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Short-term Investments: Making Sense of the Shake-up As the implementation date for the new European Money Market Fund (MMF) rules approaches, it is time to dispel some of the common misconceptions about the new rules and explain what treasurers really need to consider when it comes to short-term investment options.

Short-term Investments: Making Sense of the Shake-up

Short-term Investments: Making Sense of the Shake-up

By Eleanor Hill, Editor


Kerrie Mitchener-Nissen


As the implementation date for the new European Money Market Fund (MMF) rules approaches, it is time to cut through the noise around the new regulation, says Kerrie Mitchener-Nissen, Head of Product Development, International, Global Liquidity, J.P. Morgan Asset Management. In this interview, she dispels some of the common misconceptions about the new rules and explains what treasurers really need to consider when it comes to their short-term investment options.

Eleanor Hill, Editor, TMI (EH): Could we start with a brief recap of the regulatory change happening in the MMF space. What are the major developments here? 

Kerrie Mitchener-Nissen (KMN): Designed to further strengthen the MMF industry, provide transparency of information to investors, improve regulatory reporting, and ensure consistent practices around areas such as stress testing and credit analysis, the new European  MMF regulations must be fully implemented by 21 January 2019. As we head towards that deadline, asset managers are updating their product offerings in line with the new rules – and corporate treasurers must reconsider their short-term cash investments.

By way of a brief summary, the new regulations provide for two types of MMF and three structural options. Under the new rules, MMFs must be classified as either a ‘Short-term MMF’ or a ‘Standard MMF’.  The former are funds that maintain the existing conservative investment restrictions currently provided under the ESMA Short-Term Money Market Fund definition, including a maximum Weighted Average Maturity (WAM) of 60 days and maximum Weighted Average Liquidity (WAL) of 120 days. Meanwhile, so-called ‘Standard MMFs’ reflect the existing ESMA Money Market Fund definition, including a maximum WAM of six months and maximum WAL of 12 months.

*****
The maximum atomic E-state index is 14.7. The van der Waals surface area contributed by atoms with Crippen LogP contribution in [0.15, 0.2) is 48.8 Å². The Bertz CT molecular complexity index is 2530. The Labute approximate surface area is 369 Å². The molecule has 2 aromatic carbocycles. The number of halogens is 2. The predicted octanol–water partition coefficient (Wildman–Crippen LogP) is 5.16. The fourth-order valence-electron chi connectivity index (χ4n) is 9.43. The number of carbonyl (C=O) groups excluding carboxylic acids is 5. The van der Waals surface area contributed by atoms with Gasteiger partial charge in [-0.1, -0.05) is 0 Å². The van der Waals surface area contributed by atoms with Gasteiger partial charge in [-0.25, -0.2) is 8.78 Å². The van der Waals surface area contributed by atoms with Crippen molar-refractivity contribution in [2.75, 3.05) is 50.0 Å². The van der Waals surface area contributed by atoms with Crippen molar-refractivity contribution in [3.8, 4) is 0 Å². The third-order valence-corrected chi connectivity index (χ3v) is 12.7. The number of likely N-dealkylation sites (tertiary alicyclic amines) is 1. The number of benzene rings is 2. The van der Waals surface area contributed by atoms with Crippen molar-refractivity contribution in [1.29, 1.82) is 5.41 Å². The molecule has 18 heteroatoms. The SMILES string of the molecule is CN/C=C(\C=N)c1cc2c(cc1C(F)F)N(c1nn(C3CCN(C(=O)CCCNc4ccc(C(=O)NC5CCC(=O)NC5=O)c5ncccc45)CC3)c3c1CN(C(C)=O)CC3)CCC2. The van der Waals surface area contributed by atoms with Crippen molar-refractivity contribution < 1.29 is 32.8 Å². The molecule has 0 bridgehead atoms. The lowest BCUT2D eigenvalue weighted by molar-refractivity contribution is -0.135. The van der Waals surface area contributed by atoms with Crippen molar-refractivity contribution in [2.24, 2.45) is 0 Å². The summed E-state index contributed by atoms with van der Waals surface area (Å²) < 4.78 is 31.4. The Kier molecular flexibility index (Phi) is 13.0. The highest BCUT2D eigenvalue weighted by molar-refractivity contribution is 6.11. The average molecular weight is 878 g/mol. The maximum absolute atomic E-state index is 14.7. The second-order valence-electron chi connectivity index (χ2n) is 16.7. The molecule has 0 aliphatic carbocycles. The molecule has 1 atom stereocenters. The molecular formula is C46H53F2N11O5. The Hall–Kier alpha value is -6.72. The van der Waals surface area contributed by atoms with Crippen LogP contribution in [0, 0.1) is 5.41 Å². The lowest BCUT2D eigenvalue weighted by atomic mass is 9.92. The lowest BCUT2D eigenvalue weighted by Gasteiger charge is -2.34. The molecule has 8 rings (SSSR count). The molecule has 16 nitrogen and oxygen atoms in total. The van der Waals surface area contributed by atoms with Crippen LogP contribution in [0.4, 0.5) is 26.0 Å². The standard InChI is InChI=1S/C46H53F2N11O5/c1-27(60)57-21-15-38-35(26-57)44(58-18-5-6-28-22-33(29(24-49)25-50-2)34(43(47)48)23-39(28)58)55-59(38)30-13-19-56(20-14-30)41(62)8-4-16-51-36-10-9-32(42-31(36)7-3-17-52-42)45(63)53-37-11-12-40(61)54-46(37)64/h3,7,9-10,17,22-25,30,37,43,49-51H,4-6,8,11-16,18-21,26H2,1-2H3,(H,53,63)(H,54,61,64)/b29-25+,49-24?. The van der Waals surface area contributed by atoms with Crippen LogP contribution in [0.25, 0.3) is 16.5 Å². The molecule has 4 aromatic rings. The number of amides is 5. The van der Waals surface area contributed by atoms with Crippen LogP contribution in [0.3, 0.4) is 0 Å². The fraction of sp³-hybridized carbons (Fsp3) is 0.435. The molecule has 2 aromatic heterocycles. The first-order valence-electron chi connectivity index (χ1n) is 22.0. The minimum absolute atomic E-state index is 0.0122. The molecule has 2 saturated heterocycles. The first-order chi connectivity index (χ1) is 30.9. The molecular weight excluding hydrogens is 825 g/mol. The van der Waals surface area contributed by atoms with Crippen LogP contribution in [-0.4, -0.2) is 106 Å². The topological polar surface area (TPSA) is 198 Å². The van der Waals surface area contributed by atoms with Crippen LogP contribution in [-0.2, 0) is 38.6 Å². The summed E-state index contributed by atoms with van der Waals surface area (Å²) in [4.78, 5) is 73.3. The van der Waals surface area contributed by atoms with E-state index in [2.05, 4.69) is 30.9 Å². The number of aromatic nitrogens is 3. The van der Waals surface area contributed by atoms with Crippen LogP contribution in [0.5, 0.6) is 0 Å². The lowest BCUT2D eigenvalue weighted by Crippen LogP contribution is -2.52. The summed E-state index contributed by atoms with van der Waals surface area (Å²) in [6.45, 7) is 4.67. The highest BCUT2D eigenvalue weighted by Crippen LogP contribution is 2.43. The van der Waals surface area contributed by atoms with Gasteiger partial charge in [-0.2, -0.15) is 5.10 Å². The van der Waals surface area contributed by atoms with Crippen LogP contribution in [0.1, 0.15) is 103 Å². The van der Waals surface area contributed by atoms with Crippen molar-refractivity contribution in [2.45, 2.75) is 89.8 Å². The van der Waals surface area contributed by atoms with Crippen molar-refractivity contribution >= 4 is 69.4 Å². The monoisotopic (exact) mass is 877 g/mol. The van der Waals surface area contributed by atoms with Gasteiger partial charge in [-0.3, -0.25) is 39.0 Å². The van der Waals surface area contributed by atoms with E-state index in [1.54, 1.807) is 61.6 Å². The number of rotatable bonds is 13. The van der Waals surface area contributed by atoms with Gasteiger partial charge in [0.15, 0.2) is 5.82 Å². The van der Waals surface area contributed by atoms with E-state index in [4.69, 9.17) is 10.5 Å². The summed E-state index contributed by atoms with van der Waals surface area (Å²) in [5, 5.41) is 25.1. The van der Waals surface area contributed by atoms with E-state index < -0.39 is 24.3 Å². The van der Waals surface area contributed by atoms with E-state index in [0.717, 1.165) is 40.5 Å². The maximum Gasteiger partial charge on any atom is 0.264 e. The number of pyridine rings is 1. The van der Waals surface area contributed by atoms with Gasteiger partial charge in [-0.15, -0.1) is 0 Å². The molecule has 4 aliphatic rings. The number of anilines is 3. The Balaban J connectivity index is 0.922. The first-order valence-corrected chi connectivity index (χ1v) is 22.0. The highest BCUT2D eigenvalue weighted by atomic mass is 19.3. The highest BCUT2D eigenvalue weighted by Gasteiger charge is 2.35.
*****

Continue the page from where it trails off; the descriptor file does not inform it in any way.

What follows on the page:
As for structuring, Short-term MMFs may be structured as Public Debt Constant Net Asset Value (CNAV) MMFs, Low Volatility NAV (LVNAV) MMFs or as Variable NAV (VNAV) MMFs, whereas Standards MMFs are all VNAV (see Figure 1).


Fig 1 - Comparison of Short-term and Standard MMFs

Fig 1  Comparison of Short-term and Standard MMFs

EH: What do treasurers need to be aware of around these changes? What will the impact be on their short-term investment options?

KMN: While the concept of MMFs is not changing per se, treasurers may find some of the new structures and terminology a little alien to begin with. When you look under the hood, however, things become clearer. The Short-term LVNAV MMF, for instance, is broadly similar to the Short-term CNAV MMF that treasurers have long relied on as a home for their short-term cash. Although it is worth remembering that, under the new rules, the CNAV label will be reserved for public debt MMFs only.